Twitter's French luxury director Patrick Calmels on the platform's fashion and luxury upsurge
While owner of Tesla, billionaire Elon Musk, has announced his intention to buy Twitter, the platform continues its offensive against luxury houses. Patrick Calmels, leader and key account manager for the portal's luxury segment in France, answered five questions asked by FashionNetwork.com to provide an update on the upsurge in popularity of the fashion sector on the famous social media platform that amassed 229 million daily active users in the first quarter of 2022.
FashionNetwork.com: What is the luxury industry's relationship with Twitter?
Patrick Calmels: Luxury is one of the most important topics on Twitter. After sports and current affairs, it is the third most discussed topic in terms of unique contributors, and seventh in terms of volume. Brands come to us to engage with content and generate conversation. It's colossal. This exploded with Fashion and Haute Couture Weeks, as well as with Oscar night and the metaverse. Every day there is an opportunity to talk about luxury. The weight of the luxury conversation on the platform is extremely powerful.
FNW: How can you help the fashion and luxury industry?
PC: The platform offers the world's largest focus group. It allows people to spot changing trends and expectations. Brands like to follow these conversations to get ideas and inspiration for their collections. They also come to us to communicate their news and consult us to prepare activations and sequence them, from pre-show teasers to tweets posted after the show to keep the conversation going. Twitter Spaces, which has been offering audio conversations for the past year and a half, is also widely used by brands for live chat. We help them use the right format and correctly target the right audience through our ad spaces. You have to be very tactical.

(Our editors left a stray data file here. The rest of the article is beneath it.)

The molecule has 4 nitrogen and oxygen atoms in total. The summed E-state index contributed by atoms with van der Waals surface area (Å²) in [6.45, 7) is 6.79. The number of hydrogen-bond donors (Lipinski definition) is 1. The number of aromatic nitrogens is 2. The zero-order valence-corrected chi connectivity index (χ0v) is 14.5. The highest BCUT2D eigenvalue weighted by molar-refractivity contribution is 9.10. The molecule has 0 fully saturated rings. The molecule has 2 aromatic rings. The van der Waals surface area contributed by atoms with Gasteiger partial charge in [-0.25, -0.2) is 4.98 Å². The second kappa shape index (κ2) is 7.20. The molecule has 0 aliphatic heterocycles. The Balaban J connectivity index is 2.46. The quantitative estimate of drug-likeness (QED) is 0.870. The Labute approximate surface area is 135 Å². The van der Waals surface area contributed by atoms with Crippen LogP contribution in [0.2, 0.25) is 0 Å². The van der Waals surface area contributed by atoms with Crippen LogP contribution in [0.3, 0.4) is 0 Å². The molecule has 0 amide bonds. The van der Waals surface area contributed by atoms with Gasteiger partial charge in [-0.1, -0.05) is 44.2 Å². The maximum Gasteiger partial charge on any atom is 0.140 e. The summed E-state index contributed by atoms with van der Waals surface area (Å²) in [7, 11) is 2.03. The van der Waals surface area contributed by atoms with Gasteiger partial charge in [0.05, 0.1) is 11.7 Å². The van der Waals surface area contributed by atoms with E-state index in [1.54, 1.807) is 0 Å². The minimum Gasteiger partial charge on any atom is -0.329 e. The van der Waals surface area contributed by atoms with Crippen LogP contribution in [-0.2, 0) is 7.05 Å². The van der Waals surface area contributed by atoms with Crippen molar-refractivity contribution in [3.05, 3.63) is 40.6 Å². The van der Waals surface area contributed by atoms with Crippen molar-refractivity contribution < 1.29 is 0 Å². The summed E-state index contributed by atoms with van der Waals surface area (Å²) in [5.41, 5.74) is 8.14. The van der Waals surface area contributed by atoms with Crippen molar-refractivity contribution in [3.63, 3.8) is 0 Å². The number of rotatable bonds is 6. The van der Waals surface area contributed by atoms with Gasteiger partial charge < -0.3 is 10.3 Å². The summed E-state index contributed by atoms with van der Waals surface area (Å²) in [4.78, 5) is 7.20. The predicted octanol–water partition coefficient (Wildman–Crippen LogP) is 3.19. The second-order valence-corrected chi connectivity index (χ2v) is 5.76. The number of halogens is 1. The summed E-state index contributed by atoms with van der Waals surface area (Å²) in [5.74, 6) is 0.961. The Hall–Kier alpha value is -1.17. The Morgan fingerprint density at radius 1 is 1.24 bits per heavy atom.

FNW: What are the most discussed topics around a fashion show?
PC: First of all, the guests, then the location of the show, then the reactions to the creative director's statements, and finally, the collection itself. During the last Fashion Week, we counted 110 million visits. Fashion houses also use us to broadcast their fashion shows live. We have become the leading platform in terms of fashion shows' number of views. Fashion is the third largest category of our live streams, after concerts and sports. We went from 150 million views for live runway shows in 2020 to 400 million in 2021.
FNW: What advice do you give to brands?
PC: On Twitter, there is a direct, very authentic, unfiltered side to the conversation. Some brands want to interact with this audience. For example, we advised Louis Vuitton to use the South Korean pop band BTS, its ambassadors, to invite their audience directly to watch the brand's show, without it interfering with the conversation about the brand. Louis Vuitton gained a million followers in one week last September.
FNW: How has the relationship between brands and social networks evolved?
PC: Brands are using social networks increasingly more; that's where their audience is. This implies a strategy. Fashion houses must find their own tone, relevant topics on which to intervene, choose the communities they want to address. Often, their first instinct is to make the same content for different networks. Twitter users, for example, still read a lot of text, so taking care of it is just as strategically as the image or video that will accompany it.
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